By Sumaiya Ahsan Bushra
"GLOBAL projects customized to meet local needs” was the motto behind the recently initiated projects of the British Council in Bangladesh. British Council, an UK based organization, which traditionally works on enhancing cultural relations between UK and other countries, has undertaken a number of projects in the last couple of years based on the development needs of Bangladesh. These projects mainly focus on young people and are implemented in partnership with various ministries along with other various Non government organizations such as the Hunger Project.
One such project involving today's youth to make the future better is Active Citizens. Active Citizens' central theme is to involve young Bangladeshis globally and to act as a motivating agent to make them work for their community. It aims to act as a pathway for the young generation to overcome traditional barriers, access decision makers and influence the lives of others in their community. In addition, it allows interested individuals and volunteers of the community to share ideas and experiences with different groups within and outside the community through intercultural dialogues and global citizenship programmes. These participants come from all walks of life, beginning with youth workers with different educational backgrounds, women's groups, educators, community development professionals, voluntary sector representatives and faith leaders.
Active Citizens is dedicated mainly to work with young people or interested individuals within the age group of 15-25 through social learning, joint social action projects, and international exchanges with other Active Citizens' communities.
Active Citizens has been operating in affiliation with the Hunger Project Bangladesh. The programme is divided into two segments: Developed locally and Share globally. The segment, 'Developed locally' bears two parts - training sessions and social action projects.
In the training session part, 6 UK trainers trained 65 local facilitators who were volunteers of the Hunger Project. Later, these facilitators conducted 80 training sessions in 20 communities all over Bangladesh producing 2500 young leaders. These trainings were based on a module developed globally but customized locally in order to ensure that it reflects the local needs. After the training, the young leaders developed Social Action Projects (SAP) based on their own community and there will be more than 80 such projects. These mainly highlighted the problems faced by the people of a particular community.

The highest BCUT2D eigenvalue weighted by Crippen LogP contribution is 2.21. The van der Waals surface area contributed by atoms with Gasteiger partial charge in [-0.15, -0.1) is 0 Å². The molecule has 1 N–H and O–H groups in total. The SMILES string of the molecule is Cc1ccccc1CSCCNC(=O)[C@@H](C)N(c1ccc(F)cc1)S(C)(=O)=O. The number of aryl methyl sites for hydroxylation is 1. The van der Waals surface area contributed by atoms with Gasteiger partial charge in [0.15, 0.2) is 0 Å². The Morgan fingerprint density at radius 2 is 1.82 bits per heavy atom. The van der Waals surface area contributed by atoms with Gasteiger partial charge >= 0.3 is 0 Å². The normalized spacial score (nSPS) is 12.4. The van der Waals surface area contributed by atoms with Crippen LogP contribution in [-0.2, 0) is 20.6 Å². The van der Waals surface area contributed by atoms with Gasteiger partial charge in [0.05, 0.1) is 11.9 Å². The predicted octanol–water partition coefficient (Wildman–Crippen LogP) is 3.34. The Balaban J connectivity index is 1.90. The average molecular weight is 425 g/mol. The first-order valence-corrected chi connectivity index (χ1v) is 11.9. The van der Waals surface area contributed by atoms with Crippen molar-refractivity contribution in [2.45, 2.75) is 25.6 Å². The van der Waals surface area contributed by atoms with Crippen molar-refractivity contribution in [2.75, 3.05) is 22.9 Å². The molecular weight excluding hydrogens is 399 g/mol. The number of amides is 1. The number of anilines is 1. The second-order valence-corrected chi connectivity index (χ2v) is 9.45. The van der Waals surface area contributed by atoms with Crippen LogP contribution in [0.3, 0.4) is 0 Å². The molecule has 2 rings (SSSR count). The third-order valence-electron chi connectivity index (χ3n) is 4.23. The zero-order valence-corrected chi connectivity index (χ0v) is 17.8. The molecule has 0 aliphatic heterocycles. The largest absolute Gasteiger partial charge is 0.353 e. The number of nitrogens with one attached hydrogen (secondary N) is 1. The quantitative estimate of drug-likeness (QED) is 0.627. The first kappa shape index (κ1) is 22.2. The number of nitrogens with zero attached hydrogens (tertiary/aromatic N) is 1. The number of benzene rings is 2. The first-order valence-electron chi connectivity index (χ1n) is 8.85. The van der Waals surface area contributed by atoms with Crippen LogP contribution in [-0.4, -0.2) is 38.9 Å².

Issues such as adult literacy rate and sanitary problems were of significance in most communities. However, some SAPs suggested encouraging debates and tackling climate change as well. Some of these projects have already been completed and they were developed with the help and assistance provided by influential characters and mentors within the community. Despite the support, there were obstacles and adversities that the young people faced but it did not halt their work. Rather it motivated them to work harder. In the end, the fruit of their success was evident.
In Baniazuri village of Manikganj, illiteracy was a major problem. So, the young people involved in the Active Citizens programme decided to demolish illiteracy by opening a literacy centre. This literacy centre would help 300 people to overcome illiteracy; it focused on providing education to adult women. The women can read and write now.
Lastly, the 'Share globally' segment focuses on exchanges with international communities and international conferences. The intercultural dialogue aims to approach and provide solutions to overcome the problems of the people in various communities of UK and Bangladesh. It also encourages promoting global citizenship. In February 15 young Bangladeshi volunteers went to Scotland and 12 Scottish youths visited Bangladesh in March and they shared their experience and learning on different problems faced by the people of the different communities in Scotland and Bangladesh.
The effectiveness of the cross cultural exchange was portrayed by Nazmul Haque, Project Manager of Active Citizens as “means that bring new techniques to young Bangladeshis in citizenship training used internationally -- for example, encouraging the development of critical thinking and working through new approaches to problem-solving.” He added “Bangladesh's future lies in how it will tap its 'youth dividend' to effect change in its communities -- and from our first year workshops and social action projects so far, it's evident young volunteers are highly enthusiastic about building up their skills to take an effective role to change society for the better. Active Citizens is giving them a window on the world of volunteering as it takes place globally”.
Active Citizens is an ongoing project and it is opening new doors of opportunity for more than 4000 Bangladeshis to take part in the programme each year - bringing them under the roof of a global network with countries like Ethiopia, Kenya, Nigeria, Pakistan, Saudi Arabia, South Africa, Sudan and the UK.